In the lead up to the 2016 edition of the TD Vancouver International Jazz Festival, Coastal Jazz asked various members of the jazz "family" to share their thoughts about artists who will perform at the festival. Today, Kevin McNeilly, UBC professor creative music stalward, and colloquium coordinator, talks about the upcoming free Colloquium at Robson Square, June 25 & 26.
We all improvise. We make hundreds of different in-the-moment decisions about what to do, what to say, where to move and how to live as we go through our normal days. Improvisation may be, as George E. Lewis notes, “a ubiquitous aspect of everyday life,” but it’s also – as he points out in his lecture – a potentially vital mode of understanding ourselves in our world.
Improvised music, dance, poetry, theatre and art offer us important and compelling ways to re-think how we interrelate as social beings, and to participate keenly and energetically, both as listeners and as performers, in our shared humanity.
The critic Whitney Bailliett once defined jazz as “the sound of surprise.” This quality of live and unexpected intensity is what the improvising artist often pursues, but it’s also in many respects the complete opposite of “the everyday” or of the banal. Improvisation, as a mode of knowing and as an artistic practice, seems to inhabit a tension between the unexpected and the habitual, between unknowing and the known. The International Institute for Critical Studies in Improvisation (IICSI) began in 2013 as an academic research group, involving more than eighty scholars and artists from around the world, to study the social and cultural implications of this tension; it emerged from work done to define the field of Critical Studies in Improvisation by a federally-funded research initiative called Improvisation, Community and Social Practice. One of the big questions many of these researchers pursued, and continue to pursue, is to ask how improvised social and artistic work can produce and can enable new, vital and exciting forms of human community. How does improvisation make possible better ways of living together?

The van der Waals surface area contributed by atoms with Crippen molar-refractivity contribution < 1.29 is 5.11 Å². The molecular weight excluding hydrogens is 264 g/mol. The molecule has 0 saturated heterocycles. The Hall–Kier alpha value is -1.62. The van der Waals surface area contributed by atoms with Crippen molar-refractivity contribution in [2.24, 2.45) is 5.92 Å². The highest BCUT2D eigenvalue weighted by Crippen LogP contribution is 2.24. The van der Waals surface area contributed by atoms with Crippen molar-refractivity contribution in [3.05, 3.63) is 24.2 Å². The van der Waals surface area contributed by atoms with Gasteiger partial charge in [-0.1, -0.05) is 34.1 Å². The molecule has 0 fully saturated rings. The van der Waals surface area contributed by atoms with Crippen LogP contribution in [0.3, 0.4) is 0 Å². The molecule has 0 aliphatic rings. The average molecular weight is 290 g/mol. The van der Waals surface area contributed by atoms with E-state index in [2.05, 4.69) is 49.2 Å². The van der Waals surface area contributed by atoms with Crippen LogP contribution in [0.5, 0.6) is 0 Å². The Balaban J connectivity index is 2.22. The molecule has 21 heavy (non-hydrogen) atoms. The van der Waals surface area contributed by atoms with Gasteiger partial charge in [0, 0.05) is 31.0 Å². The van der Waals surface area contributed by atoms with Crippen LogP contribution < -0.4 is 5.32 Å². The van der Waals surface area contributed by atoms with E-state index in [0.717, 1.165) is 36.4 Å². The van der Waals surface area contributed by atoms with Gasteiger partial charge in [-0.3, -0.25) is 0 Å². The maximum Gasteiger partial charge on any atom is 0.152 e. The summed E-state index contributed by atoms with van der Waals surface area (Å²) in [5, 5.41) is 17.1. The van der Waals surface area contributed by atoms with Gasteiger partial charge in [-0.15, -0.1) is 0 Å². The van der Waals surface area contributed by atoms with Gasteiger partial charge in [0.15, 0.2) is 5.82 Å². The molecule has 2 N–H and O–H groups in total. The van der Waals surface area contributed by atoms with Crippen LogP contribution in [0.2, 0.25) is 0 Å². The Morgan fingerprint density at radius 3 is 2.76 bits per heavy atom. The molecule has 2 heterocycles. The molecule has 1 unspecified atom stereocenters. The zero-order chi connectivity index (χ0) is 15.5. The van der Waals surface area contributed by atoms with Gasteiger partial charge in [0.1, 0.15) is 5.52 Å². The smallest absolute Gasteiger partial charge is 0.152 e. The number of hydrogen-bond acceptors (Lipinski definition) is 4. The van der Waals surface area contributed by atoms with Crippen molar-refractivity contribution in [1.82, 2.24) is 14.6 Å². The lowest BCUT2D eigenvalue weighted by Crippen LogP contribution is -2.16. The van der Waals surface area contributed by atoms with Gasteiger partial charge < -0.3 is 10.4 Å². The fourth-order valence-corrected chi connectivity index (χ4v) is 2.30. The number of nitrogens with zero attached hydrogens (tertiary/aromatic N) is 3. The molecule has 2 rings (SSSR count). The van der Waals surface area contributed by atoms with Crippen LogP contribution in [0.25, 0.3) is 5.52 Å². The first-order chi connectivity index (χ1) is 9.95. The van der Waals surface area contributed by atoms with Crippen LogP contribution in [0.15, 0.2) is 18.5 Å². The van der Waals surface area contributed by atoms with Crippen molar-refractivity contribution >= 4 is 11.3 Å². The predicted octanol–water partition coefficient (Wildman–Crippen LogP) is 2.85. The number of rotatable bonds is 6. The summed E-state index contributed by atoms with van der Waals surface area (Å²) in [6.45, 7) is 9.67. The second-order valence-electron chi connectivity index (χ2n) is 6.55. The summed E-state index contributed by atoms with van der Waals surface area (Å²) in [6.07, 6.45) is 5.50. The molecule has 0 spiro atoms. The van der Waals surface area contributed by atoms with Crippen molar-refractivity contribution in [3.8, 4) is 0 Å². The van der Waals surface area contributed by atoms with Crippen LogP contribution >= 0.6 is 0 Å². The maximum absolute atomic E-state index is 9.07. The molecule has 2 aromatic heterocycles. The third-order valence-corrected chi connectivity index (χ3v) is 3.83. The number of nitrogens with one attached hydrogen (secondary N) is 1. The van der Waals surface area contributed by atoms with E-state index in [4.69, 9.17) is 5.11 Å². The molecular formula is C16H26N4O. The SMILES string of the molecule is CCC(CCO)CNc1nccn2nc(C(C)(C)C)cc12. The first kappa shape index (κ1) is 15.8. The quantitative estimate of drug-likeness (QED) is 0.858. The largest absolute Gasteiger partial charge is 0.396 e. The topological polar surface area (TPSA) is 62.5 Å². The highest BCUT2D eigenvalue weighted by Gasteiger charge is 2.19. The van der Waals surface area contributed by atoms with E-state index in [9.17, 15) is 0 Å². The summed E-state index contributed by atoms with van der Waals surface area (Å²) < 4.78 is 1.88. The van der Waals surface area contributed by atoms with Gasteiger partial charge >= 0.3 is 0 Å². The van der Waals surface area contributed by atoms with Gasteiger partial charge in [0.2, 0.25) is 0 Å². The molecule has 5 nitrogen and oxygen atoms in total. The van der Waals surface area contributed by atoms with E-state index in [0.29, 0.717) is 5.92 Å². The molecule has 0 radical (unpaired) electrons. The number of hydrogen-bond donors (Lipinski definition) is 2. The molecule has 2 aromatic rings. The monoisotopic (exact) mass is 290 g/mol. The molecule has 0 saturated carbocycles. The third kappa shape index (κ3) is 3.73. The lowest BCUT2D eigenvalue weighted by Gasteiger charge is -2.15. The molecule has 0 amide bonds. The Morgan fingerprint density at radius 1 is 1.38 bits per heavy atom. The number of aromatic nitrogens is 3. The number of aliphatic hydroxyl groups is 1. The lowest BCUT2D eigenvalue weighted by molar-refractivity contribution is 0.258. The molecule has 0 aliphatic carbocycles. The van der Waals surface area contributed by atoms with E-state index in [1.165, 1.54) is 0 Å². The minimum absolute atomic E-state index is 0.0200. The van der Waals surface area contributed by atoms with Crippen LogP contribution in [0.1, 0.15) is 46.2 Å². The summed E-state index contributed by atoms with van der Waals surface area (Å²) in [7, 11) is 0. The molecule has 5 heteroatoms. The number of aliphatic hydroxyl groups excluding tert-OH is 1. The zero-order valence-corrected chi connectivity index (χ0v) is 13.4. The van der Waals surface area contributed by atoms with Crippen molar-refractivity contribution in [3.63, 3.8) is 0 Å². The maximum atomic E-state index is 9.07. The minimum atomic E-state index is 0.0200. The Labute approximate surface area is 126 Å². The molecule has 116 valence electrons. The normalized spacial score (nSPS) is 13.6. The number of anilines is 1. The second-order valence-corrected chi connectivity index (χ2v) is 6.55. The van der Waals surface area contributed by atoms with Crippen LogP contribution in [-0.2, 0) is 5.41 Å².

Breathturns: Improvisation and Freedom, which takes place at UBC Robson Square this year during the opening weekend (June 25 and 26) of the TD Vancouver International Jazz Festival, will be the eighth annual colloquium on improvisation supported by Coastal Jazz and by IICSI. Two days of presentations and talks by leading scholars, students, artists and members of the community will be free of charge and open to the general public. This year, the colloquium will focus on the relationships between improvisation and freedom. How do improvisational practices in the arts challenge our limits? How do liberation and spontaneity intersect? How do collective actions and communities negotiate with individualities? Two keynote speakers, the highly respected improvisers Evan Parker and Georg Graewe, will reflect on their own relationships to artistic and social freedom. Musicians and performing artists—including Ayelet Rose Gottleib, Rup Sidhu, Kiran Bhumber and Tommy Babin—will give cutting-edge and exploratory discussions and demonstrations of their on-going work. This gathering of voices and perspectives promises to be of ear-opening, vital interest.